But if the group won't be on camera now, the film certainly doesn't lack for footage of them back in the day. One of the positive side-effects of McLaren's relentless promotion antics is that nothing the Pistols ever did wasn't captured on tape, so all the legendary, press-baiting disasters—the Screen on the Green, the Queen's Jubilee, their horrifically mis-judged U.S. tour that ended with Rotten's departure after the January show in San Francisco—are not only referenced but shown. Temple's use of contemporary pop culture relics, some of which are a direct response by establishment entertainment to the sudden, feared rise of the band, can be invasive and repetitive, but it's amusing and revealing to see the Pistols slowly incorporated as one of those pop culture elements in a manner that both softens them and only makes them more enduringly snarling and unyielding.

Lydon understands this paradoxical space the band occupies, and he expresses an irritation at the way that the Pistols became iconic in the same dehumanizing, de-individualizing way that all the heroes they sought to tear down had been elevated into some pantheon. Their fashion and sound was instantly co-opted into a uniform sort of anti-conformist conformist expression, disillusioning the band so quickly that three months after releasing their debut, they crumbled at that bitter, defeated gig at Winterland. It was the most punk thing they ever did, cutting McLaren's marionette strings and effectively announcing the end of punk as a means of true expression just as it was becoming the rage. The Pistols helped kickstart punk in the U.K., and Lydon himself would help announce the next stage when he put out his first album with post-punk pioneers Public Image Ltd. by 1978's end. Compared to this flame out, the Ramones' own tenure as the leaders of U.S. punk really did seem like the "century" they brought to a close in 1980.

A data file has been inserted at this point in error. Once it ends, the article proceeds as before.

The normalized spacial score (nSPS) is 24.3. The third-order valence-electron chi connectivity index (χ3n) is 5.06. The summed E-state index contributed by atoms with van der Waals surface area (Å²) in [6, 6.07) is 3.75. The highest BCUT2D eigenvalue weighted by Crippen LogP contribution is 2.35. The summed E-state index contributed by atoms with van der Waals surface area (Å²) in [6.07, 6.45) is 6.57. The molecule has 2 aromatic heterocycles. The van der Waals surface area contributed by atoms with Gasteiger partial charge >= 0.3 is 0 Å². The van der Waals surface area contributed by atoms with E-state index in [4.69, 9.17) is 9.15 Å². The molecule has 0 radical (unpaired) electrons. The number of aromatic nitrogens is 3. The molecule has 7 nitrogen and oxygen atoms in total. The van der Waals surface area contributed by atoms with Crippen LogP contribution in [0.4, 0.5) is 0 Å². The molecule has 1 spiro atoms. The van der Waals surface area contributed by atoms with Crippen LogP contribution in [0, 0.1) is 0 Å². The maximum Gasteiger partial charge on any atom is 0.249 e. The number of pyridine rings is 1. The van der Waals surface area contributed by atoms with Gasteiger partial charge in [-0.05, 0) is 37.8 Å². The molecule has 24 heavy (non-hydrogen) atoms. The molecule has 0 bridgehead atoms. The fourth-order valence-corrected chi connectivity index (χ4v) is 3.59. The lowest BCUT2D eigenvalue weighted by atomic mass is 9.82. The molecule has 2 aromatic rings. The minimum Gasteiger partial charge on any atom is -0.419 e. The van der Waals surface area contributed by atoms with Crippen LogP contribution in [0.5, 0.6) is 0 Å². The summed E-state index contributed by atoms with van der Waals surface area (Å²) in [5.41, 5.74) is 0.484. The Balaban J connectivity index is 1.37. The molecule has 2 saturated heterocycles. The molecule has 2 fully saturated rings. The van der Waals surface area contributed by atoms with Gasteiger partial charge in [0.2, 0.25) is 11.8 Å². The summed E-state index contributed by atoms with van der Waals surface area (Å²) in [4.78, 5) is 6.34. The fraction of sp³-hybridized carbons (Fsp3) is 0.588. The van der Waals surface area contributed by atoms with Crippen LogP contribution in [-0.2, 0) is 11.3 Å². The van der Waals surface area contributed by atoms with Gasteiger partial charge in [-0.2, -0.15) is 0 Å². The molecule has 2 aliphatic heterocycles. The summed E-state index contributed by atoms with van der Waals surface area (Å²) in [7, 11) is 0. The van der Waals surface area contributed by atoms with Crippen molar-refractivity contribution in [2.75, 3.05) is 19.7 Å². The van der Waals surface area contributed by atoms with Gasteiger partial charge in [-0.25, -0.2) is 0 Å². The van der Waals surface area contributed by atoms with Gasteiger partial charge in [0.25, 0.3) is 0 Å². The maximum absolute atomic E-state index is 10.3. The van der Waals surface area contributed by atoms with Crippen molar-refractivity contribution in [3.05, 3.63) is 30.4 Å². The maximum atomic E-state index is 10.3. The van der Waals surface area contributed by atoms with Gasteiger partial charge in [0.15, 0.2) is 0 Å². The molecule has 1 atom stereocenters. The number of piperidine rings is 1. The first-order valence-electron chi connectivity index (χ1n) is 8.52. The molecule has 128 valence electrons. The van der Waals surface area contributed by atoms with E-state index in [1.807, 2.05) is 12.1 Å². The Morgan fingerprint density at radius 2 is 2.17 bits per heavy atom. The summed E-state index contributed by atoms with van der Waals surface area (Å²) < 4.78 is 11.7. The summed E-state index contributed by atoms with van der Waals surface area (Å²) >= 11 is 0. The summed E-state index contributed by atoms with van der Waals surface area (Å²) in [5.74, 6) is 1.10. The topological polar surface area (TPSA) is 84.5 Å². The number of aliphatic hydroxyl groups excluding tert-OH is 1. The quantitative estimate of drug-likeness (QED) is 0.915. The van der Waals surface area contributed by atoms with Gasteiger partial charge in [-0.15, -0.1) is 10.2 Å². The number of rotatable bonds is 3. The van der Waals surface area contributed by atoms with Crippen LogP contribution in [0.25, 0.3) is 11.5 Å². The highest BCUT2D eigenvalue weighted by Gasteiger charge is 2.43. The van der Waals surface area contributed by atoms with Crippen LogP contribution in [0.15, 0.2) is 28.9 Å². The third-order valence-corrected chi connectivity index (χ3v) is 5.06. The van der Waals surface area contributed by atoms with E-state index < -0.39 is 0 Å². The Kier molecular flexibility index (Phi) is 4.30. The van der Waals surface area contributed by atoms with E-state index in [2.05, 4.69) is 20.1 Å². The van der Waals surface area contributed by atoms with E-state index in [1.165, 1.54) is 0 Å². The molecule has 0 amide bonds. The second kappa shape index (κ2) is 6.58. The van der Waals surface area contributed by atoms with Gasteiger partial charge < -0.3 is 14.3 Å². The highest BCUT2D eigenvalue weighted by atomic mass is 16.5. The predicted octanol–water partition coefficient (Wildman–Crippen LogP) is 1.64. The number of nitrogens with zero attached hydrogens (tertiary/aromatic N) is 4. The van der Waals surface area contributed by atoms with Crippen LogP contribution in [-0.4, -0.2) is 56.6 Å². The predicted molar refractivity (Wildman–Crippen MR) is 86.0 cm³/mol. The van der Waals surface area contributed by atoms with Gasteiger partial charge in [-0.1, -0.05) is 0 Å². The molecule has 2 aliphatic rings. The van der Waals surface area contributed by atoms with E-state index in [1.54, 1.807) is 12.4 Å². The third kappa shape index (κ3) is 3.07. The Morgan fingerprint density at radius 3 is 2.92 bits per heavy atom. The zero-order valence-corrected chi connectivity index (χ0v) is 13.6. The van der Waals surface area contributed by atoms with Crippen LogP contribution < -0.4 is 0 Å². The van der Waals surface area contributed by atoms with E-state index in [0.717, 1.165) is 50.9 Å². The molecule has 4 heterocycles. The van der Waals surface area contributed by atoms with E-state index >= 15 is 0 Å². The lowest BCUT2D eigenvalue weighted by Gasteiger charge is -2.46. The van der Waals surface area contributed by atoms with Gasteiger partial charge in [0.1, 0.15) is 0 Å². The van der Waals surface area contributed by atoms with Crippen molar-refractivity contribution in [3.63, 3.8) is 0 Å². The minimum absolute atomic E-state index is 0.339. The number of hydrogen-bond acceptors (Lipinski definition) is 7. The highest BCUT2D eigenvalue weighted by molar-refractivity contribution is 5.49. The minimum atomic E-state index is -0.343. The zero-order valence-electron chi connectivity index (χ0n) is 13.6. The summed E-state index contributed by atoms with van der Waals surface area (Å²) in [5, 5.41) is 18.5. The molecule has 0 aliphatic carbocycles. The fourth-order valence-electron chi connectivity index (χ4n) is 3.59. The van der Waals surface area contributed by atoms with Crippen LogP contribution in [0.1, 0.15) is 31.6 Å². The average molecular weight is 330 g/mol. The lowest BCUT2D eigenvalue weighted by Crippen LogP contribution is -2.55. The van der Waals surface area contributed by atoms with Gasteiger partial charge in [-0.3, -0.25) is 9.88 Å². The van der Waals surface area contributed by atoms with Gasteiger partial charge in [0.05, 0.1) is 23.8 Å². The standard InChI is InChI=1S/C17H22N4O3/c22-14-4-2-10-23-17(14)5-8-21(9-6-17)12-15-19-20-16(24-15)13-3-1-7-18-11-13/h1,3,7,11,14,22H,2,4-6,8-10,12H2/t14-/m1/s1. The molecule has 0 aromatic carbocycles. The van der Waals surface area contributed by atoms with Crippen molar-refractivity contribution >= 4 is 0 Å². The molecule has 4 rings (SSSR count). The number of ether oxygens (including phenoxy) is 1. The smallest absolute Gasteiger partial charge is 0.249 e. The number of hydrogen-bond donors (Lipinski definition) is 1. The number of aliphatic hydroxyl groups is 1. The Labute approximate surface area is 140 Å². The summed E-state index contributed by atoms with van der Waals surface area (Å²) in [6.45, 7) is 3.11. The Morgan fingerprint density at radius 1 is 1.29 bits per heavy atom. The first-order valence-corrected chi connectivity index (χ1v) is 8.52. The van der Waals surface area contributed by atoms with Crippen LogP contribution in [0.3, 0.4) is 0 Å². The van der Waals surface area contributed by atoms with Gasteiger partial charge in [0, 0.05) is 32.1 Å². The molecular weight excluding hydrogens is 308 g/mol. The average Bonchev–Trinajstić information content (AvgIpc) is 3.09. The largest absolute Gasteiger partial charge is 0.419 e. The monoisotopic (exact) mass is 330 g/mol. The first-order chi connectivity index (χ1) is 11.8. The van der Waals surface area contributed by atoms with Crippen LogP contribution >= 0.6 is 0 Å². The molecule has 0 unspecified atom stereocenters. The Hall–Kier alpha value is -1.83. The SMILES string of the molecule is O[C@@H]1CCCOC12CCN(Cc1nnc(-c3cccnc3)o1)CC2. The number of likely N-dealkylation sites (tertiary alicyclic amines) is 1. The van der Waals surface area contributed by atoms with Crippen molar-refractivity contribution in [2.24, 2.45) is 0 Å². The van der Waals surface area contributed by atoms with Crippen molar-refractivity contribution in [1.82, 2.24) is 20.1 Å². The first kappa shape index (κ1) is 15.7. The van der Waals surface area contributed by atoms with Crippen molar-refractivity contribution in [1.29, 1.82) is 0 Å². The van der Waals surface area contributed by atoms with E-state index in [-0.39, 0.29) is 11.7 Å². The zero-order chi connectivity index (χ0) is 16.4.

The Filth and the Fury ends with the same abrupt conclusion of is subject, with only a brief coda spared for Sid Vicious' rapid downfall and his wrenching, pathetic demise a year after the Pistols disbanded. Much as Lydon rages in his silhouette throughout the film against McLaren, his bandmates and the fans who ruined what he wanted to be an individual manifesto, it's Sid's downfall that brings out the most acidic venom in the frontman. Filled with loathing for everyone and himself, Lydon mourns his poor fool of a friend and the greedy forces that destroyed him. It only furthers Sid's image as the emblem of punk, but when Lydon loses his composure talking about him, Vicious turns back into the kid who never made it to 22. Lydon will never truly have his friend back, neither literally nor in the sense that Sid now belongs to the movement that killed him, but for one brief moment, even this burned-out immortal is made just an ordinary human being again. But then, that's what ultimately made him a god in the first place.

1 comment:

  1. This is what I think is one of the best documentaries about any group. It allows the Sex Pistols to tell their side of the story while having Malcolm be spoken through a S&M mask. I just loved some of the humor of it as well as the drama that occurs including why the Sex Pistols wrote "God Save the Queen" which I think did go to #1 in the U.K. charts, not Rod Stewart.